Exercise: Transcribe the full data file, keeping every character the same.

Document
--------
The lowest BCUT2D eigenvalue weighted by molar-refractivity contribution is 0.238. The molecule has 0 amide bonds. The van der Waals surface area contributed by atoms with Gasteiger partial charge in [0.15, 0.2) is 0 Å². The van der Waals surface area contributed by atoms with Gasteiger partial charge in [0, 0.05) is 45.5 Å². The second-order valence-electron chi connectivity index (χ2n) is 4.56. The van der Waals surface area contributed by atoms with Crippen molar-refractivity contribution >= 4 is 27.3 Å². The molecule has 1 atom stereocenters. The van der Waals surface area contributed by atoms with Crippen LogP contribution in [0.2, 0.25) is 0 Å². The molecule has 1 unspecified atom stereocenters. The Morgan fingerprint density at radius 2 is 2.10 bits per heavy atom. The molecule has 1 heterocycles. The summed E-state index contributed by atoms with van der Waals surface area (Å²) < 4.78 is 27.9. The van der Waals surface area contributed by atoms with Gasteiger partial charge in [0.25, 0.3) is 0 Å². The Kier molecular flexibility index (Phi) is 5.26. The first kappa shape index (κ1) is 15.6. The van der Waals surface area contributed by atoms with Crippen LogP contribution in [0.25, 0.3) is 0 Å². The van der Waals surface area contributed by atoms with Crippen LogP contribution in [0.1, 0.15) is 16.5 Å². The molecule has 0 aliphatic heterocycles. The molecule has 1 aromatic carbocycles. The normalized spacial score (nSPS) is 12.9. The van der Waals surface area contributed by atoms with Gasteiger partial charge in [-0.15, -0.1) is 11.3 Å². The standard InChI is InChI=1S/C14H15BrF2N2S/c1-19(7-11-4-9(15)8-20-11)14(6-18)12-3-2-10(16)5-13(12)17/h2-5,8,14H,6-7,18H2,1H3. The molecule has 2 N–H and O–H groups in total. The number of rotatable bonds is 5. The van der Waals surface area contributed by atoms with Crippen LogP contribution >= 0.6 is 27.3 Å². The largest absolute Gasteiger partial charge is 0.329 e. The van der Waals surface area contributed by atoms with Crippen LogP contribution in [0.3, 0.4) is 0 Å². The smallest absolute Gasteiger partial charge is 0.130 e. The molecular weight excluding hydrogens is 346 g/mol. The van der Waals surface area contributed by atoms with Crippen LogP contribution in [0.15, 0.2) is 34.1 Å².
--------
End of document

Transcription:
The lowest BCUT2D eigenvalue weighted by molar-refractivity contribution is 0.238. The molecule has 0 amide bonds. The van der Waals surface area contributed by atoms with Gasteiger partial charge in [0.15, 0.2) is 0 Å². The van der Waals surface area contributed by atoms with Gasteiger partial charge in [0, 0.05) is 45.5 Å². The second-order valence-electron chi connectivity index (χ2n) is 4.56. The van der Waals surface area contributed by atoms with Crippen molar-refractivity contribution >= 4 is 27.3 Å². The molecule has 1 atom stereocenters. The van der Waals surface area contributed by atoms with Crippen LogP contribution in [0.2, 0.25) is 0 Å². The molecule has 1 unspecified atom stereocenters. The Morgan fingerprint density at radius 2 is 2.10 bits per heavy atom. The molecule has 1 heterocycles. The summed E-state index contributed by atoms with van der Waals surface area (Å²) < 4.78 is 27.9. The van der Waals surface area contributed by atoms with Gasteiger partial charge in [0.25, 0.3) is 0 Å². The Kier molecular flexibility index (Phi) is 5.26. The first kappa shape index (κ1) is 15.6. The van der Waals surface area contributed by atoms with Crippen LogP contribution in [0.25, 0.3) is 0 Å². The van der Waals surface area contributed by atoms with Crippen LogP contribution in [0.1, 0.15) is 16.5 Å². The molecule has 0 aliphatic heterocycles. The molecule has 1 aromatic carbocycles. The normalized spacial score (nSPS) is 12.9. The van der Waals surface area contributed by atoms with Gasteiger partial charge in [-0.15, -0.1) is 11.3 Å². The standard InChI is InChI=1S/C14H15BrF2N2S/c1-19(7-11-4-9(15)8-20-11)14(6-18)12-3-2-10(16)5-13(12)17/h2-5,8,14H,6-7,18H2,1H3. The molecule has 2 N–H and O–H groups in total. The number of rotatable bonds is 5. The van der Waals surface area contributed by atoms with Crippen LogP contribution >= 0.6 is 27.3 Å². The largest absolute Gasteiger partial charge is 0.329 e. The van der Waals surface area contributed by atoms with Crippen LogP contribution in [0.3, 0.4) is 0 Å². The smallest absolute Gasteiger partial charge is 0.130 e. The molecular weight excluding hydrogens is 346 g/mol. The van der Waals surface area contributed by atoms with Crippen LogP contribution in [0.15, 0.2) is 34.1 Å².